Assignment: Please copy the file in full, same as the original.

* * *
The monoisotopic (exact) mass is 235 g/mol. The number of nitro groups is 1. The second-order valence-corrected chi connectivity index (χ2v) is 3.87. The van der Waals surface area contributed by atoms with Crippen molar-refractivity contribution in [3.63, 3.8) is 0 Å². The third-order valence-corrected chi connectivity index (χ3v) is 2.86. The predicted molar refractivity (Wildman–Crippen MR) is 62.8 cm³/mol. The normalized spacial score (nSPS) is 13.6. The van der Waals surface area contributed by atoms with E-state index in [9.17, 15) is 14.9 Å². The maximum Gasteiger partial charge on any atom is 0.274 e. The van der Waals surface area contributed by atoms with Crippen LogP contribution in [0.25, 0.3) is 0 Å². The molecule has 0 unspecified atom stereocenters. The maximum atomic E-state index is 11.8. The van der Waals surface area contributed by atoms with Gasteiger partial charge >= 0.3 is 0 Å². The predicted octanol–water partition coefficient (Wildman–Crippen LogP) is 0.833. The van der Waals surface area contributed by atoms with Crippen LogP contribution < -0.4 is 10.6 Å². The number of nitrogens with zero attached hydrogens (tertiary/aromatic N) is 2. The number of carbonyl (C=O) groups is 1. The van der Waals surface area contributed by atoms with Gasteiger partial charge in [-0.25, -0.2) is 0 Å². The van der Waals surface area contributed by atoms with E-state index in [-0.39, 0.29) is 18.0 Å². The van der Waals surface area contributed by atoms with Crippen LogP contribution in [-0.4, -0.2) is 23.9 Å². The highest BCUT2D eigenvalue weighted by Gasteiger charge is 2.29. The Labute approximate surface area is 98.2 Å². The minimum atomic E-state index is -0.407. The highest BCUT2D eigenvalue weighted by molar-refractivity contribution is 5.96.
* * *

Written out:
The monoisotopic (exact) mass is 235 g/mol. The number of nitro groups is 1. The second-order valence-corrected chi connectivity index (χ2v) is 3.87. The van der Waals surface area contributed by atoms with Crippen molar-refractivity contribution in [3.63, 3.8) is 0 Å². The third-order valence-corrected chi connectivity index (χ3v) is 2.86. The predicted molar refractivity (Wildman–Crippen MR) is 62.8 cm³/mol. The normalized spacial score (nSPS) is 13.6. The van der Waals surface area contributed by atoms with E-state index in [9.17, 15) is 14.9 Å². The maximum Gasteiger partial charge on any atom is 0.274 e. The van der Waals surface area contributed by atoms with Crippen LogP contribution in [0.25, 0.3) is 0 Å². The molecule has 0 unspecified atom stereocenters. The maximum atomic E-state index is 11.8. The van der Waals surface area contributed by atoms with Gasteiger partial charge >= 0.3 is 0 Å². The predicted octanol–water partition coefficient (Wildman–Crippen LogP) is 0.833. The van der Waals surface area contributed by atoms with Crippen LogP contribution < -0.4 is 10.6 Å². The number of nitrogens with zero attached hydrogens (tertiary/aromatic N) is 2. The number of carbonyl (C=O) groups is 1. The van der Waals surface area contributed by atoms with Gasteiger partial charge in [-0.25, -0.2) is 0 Å². The van der Waals surface area contributed by atoms with E-state index in [-0.39, 0.29) is 18.0 Å². The van der Waals surface area contributed by atoms with Crippen LogP contribution in [-0.4, -0.2) is 23.9 Å². The highest BCUT2D eigenvalue weighted by Gasteiger charge is 2.29. The Labute approximate surface area is 98.2 Å². The minimum atomic E-state index is -0.407. The highest BCUT2D eigenvalue weighted by molar-refractivity contribution is 5.96.